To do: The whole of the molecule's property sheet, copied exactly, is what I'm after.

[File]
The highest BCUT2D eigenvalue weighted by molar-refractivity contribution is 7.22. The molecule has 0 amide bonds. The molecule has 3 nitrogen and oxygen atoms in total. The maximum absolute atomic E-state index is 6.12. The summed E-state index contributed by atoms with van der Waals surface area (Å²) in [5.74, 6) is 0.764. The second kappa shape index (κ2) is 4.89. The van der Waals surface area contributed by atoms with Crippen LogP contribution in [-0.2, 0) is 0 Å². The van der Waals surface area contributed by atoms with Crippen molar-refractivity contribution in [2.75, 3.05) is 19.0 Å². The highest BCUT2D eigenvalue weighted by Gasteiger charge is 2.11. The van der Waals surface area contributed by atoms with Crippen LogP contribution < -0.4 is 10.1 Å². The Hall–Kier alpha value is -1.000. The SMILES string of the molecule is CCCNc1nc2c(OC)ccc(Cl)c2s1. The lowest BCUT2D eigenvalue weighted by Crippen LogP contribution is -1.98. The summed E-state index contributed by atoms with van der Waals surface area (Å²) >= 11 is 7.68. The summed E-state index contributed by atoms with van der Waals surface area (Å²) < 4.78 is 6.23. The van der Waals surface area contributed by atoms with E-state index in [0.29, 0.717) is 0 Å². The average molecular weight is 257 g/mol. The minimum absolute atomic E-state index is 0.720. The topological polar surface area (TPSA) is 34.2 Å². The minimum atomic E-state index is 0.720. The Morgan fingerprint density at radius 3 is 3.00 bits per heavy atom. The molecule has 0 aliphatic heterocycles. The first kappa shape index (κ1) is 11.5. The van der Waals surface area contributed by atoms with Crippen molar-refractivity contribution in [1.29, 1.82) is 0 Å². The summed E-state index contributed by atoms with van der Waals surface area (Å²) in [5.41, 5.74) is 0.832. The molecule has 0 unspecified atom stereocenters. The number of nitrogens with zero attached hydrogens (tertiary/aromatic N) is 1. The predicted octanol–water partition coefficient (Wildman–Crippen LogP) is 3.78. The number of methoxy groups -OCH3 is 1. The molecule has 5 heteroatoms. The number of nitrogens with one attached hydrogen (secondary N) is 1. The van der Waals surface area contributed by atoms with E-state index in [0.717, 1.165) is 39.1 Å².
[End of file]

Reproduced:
The highest BCUT2D eigenvalue weighted by molar-refractivity contribution is 7.22. The molecule has 0 amide bonds. The molecule has 3 nitrogen and oxygen atoms in total. The maximum absolute atomic E-state index is 6.12. The summed E-state index contributed by atoms with van der Waals surface area (Å²) in [5.74, 6) is 0.764. The second kappa shape index (κ2) is 4.89. The van der Waals surface area contributed by atoms with Crippen LogP contribution in [-0.2, 0) is 0 Å². The van der Waals surface area contributed by atoms with Crippen molar-refractivity contribution in [2.75, 3.05) is 19.0 Å². The highest BCUT2D eigenvalue weighted by Gasteiger charge is 2.11. The van der Waals surface area contributed by atoms with Crippen LogP contribution < -0.4 is 10.1 Å². The Hall–Kier alpha value is -1.000. The SMILES string of the molecule is CCCNc1nc2c(OC)ccc(Cl)c2s1. The lowest BCUT2D eigenvalue weighted by Crippen LogP contribution is -1.98. The summed E-state index contributed by atoms with van der Waals surface area (Å²) >= 11 is 7.68. The summed E-state index contributed by atoms with van der Waals surface area (Å²) < 4.78 is 6.23. The van der Waals surface area contributed by atoms with E-state index in [0.29, 0.717) is 0 Å². The average molecular weight is 257 g/mol. The minimum absolute atomic E-state index is 0.720. The topological polar surface area (TPSA) is 34.2 Å². The minimum atomic E-state index is 0.720. The Morgan fingerprint density at radius 3 is 3.00 bits per heavy atom. The molecule has 0 aliphatic heterocycles. The first kappa shape index (κ1) is 11.5. The van der Waals surface area contributed by atoms with Crippen molar-refractivity contribution in [1.29, 1.82) is 0 Å². The summed E-state index contributed by atoms with van der Waals surface area (Å²) in [5.41, 5.74) is 0.832. The molecule has 0 unspecified atom stereocenters. The number of nitrogens with zero attached hydrogens (tertiary/aromatic N) is 1. The predicted octanol–water partition coefficient (Wildman–Crippen LogP) is 3.78. The number of methoxy groups -OCH3 is 1. The molecule has 5 heteroatoms. The number of nitrogens with one attached hydrogen (secondary N) is 1. The van der Waals surface area contributed by atoms with E-state index in [0.717, 1.165) is 39.1 Å².